COLOMBO, Sri Lanka – Artillery fire hit three schools being used as shelters from fighting raging Thursday between government troops and Tamil Tiger rebels, killing 18 people in a northeastern town, the military said.
A military spokesman, Maj. Upali Rajapakse, blamed the rebels for the artillery attacks on the schools in the coastal town of Muttur. The pro-rebel TamilNet Web site blamed government forces for at least one school attack, where 10 people died. The rebels made no statements about the other two schools.
"The terrorists are firing artillery from their bases, and three schools have taken the hits," Rajapakse said. The rebels may be targeting small military camps next to the schools, he said.
He said one government soldier was killed Thursday in Muttur and five more were wounded in a gunbattle with the rebels. No other details were available.
The rebels could not be reached for comment, and phone calls to their headquarters in the northern town of Kilinochchi were unanswered.
Both sides claimed to have the upper hand in the fighting in Muttur, a government-held town bordered by rebel-controlled villages and jungle. But with the area closed to outsiders, the situation could not be independently verified.
The latest surge in fighting came a day after dozens of rebels infiltrated Muttur, near the strategic port town of Trincomalee, setting off intense gunbattles that continued into Thursday afternoon.
A two-decade civil war killed about 65,000 people before a 2002 cease-fire that left wide swaths of the north and east under rebel control. Escalating violence since December has shredded the truce and killed at least 900 people, half of them civilians.
On Thursday, TamilNet claimed the rebels, who want to carve out a separate homeland for Sri Lanka's 3.2 million minority Tamils, had taken control of parts of Muttur.
Intense fighting was under way as "hundreds of heavily armed (Tamil Tigers) who have taken control of the town center laid siege to four Sri Lanka army camps on its periphery," TamilNet reported, quoting local residents.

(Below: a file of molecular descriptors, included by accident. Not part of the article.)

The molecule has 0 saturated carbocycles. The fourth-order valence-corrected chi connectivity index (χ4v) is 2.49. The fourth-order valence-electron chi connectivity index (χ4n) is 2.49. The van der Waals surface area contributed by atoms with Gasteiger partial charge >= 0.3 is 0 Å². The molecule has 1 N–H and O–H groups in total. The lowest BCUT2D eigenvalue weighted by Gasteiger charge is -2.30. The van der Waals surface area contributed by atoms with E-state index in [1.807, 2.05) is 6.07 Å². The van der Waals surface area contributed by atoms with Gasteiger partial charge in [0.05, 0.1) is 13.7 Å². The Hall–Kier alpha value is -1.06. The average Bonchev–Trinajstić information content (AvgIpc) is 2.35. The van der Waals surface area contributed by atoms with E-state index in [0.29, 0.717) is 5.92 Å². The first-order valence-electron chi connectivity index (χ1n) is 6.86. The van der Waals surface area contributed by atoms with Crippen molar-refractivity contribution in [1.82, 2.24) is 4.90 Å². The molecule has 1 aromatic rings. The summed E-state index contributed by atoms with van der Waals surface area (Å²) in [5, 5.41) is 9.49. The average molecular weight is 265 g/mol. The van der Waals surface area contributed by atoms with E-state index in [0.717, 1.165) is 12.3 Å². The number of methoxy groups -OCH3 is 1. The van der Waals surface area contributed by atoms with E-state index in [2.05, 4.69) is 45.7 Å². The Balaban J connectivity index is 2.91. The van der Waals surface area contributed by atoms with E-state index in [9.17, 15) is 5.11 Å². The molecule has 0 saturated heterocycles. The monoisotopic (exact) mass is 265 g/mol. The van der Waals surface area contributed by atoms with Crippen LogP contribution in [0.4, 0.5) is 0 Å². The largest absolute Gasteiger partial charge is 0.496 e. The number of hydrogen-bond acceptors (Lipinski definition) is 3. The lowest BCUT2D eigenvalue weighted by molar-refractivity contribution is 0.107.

Government accounts were different.
"Overnight, the terrorists managed to get inside and are hiding in homes of residents," chief government spokesman Keheliya Rambukwella told The Associated Press. "The town is under our control," he said.
He said the military was not using heavy weapons, fearing they could hurt civilians.
Officials said the rebels, operating in groups of two or three, were pressing attacks around the town, including against the main telecommunications building and a police station.
Rajapakse accused the rebels of erecting road blocks preventing the evacuation of 60 to 70 wounded people.
The fighting has sent hundreds of people fleeing into churches, mosques and schools. On Wednesday, an artillery round hit a church where some 600 people had taken shelter, killing an 8-year-old boy, TamilNet reported.
A Defense Ministry statement said government forces killed 40 Tiger rebels and wounded 70 Wednesday in heavy fighting in and around Trincomalee, including Muttur. The fighting has also killed eight government soldiers and wounded 57 since Wednesday. Rajapakse said casualties suffered by the rebels Thursday were not immediately known.
The clashes have been among the fiercest since the 2002 cease-fire.
The latest violence was sparked after the rebels shut down a reservoir and cut off water to nearby government-held villages. The military responded with airstrikes and a ground assault.
Norwegian envoy Jon Hanssen-Bauer was scheduled to arrive in Sri Lanka on Friday to meet with Sri Lankan government and rebel leaders to try to settle the dispute, Norwegian embassy spokesman Tom Knappskog said Thursday.
Separately, New York-based Human Rights Watch said more international monitors were needed after three of the five Nordic countries overseeing the cease-fire decided to withdraw observers.
Sweden, Finland and Denmark have said they were pulling out for security reasons. The rebels had demanded that EU members withdraw after the 25-nation group labeled the Tamil Tigers as terrorists.